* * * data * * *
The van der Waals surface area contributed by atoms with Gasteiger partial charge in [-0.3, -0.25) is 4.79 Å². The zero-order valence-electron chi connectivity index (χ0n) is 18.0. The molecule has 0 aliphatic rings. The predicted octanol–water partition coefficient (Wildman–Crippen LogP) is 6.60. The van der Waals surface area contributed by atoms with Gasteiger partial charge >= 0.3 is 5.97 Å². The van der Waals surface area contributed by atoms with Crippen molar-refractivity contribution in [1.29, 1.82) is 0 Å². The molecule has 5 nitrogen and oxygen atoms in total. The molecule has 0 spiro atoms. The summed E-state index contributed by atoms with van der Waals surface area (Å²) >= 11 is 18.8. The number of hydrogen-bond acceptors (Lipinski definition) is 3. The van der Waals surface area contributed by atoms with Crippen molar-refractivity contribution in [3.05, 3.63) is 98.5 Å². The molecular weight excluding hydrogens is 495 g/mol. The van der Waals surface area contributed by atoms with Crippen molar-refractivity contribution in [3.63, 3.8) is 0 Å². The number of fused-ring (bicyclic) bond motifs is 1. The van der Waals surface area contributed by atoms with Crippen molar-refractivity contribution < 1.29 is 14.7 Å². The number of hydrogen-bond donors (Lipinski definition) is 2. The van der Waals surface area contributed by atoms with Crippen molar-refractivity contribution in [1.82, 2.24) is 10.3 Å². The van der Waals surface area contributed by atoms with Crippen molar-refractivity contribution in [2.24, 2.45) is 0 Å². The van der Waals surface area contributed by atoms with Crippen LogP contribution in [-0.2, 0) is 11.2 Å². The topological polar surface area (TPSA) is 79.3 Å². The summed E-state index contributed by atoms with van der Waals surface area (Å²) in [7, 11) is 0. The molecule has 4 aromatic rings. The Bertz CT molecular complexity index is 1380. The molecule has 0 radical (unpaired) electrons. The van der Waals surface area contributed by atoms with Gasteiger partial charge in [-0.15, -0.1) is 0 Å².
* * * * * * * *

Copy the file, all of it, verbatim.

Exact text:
The van der Waals surface area contributed by atoms with Gasteiger partial charge in [-0.3, -0.25) is 4.79 Å². The zero-order valence-electron chi connectivity index (χ0n) is 18.0. The molecule has 0 aliphatic rings. The predicted octanol–water partition coefficient (Wildman–Crippen LogP) is 6.60. The van der Waals surface area contributed by atoms with Gasteiger partial charge >= 0.3 is 5.97 Å². The van der Waals surface area contributed by atoms with Crippen molar-refractivity contribution in [1.29, 1.82) is 0 Å². The molecule has 5 nitrogen and oxygen atoms in total. The molecule has 0 spiro atoms. The summed E-state index contributed by atoms with van der Waals surface area (Å²) >= 11 is 18.8. The number of hydrogen-bond acceptors (Lipinski definition) is 3. The van der Waals surface area contributed by atoms with Crippen molar-refractivity contribution in [3.05, 3.63) is 98.5 Å². The molecular weight excluding hydrogens is 495 g/mol. The van der Waals surface area contributed by atoms with Crippen molar-refractivity contribution in [3.63, 3.8) is 0 Å². The number of fused-ring (bicyclic) bond motifs is 1. The van der Waals surface area contributed by atoms with Crippen molar-refractivity contribution < 1.29 is 14.7 Å². The number of hydrogen-bond donors (Lipinski definition) is 2. The van der Waals surface area contributed by atoms with Crippen molar-refractivity contribution in [1.82, 2.24) is 10.3 Å². The van der Waals surface area contributed by atoms with Crippen molar-refractivity contribution in [2.24, 2.45) is 0 Å². The van der Waals surface area contributed by atoms with Crippen LogP contribution in [-0.2, 0) is 11.2 Å². The topological polar surface area (TPSA) is 79.3 Å². The summed E-state index contributed by atoms with van der Waals surface area (Å²) in [7, 11) is 0. The molecule has 4 aromatic rings. The Bertz CT molecular complexity index is 1380. The molecule has 0 radical (unpaired) electrons. The van der Waals surface area contributed by atoms with Gasteiger partial charge in [-0.15, -0.1) is 0 Å².